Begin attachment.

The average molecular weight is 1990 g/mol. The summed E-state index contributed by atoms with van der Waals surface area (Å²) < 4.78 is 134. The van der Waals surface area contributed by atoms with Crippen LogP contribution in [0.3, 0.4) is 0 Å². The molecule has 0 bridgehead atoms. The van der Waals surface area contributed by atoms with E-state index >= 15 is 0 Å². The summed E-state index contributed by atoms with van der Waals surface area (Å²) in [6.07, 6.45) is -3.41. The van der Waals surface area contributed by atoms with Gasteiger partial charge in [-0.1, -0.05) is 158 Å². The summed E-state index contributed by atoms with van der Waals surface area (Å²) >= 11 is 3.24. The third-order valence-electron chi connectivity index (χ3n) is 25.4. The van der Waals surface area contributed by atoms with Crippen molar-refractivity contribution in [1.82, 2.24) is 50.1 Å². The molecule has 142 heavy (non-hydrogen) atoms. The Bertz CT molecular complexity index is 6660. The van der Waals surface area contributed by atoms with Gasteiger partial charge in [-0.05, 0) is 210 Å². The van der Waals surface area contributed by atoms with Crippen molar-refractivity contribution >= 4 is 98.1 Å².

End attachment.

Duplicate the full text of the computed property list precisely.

The average molecular weight is 1990 g/mol. The summed E-state index contributed by atoms with van der Waals surface area (Å²) < 4.78 is 134. The van der Waals surface area contributed by atoms with Crippen LogP contribution in [0.3, 0.4) is 0 Å². The molecule has 0 bridgehead atoms. The van der Waals surface area contributed by atoms with E-state index >= 15 is 0 Å². The summed E-state index contributed by atoms with van der Waals surface area (Å²) in [6.07, 6.45) is -3.41. The van der Waals surface area contributed by atoms with Gasteiger partial charge in [-0.1, -0.05) is 158 Å². The summed E-state index contributed by atoms with van der Waals surface area (Å²) >= 11 is 3.24. The third-order valence-electron chi connectivity index (χ3n) is 25.4. The van der Waals surface area contributed by atoms with Crippen molar-refractivity contribution in [1.82, 2.24) is 50.1 Å². The molecule has 142 heavy (non-hydrogen) atoms. The Bertz CT molecular complexity index is 6660. The van der Waals surface area contributed by atoms with Gasteiger partial charge in [-0.05, 0) is 210 Å². The van der Waals surface area contributed by atoms with Crippen molar-refractivity contribution >= 4 is 98.1 Å².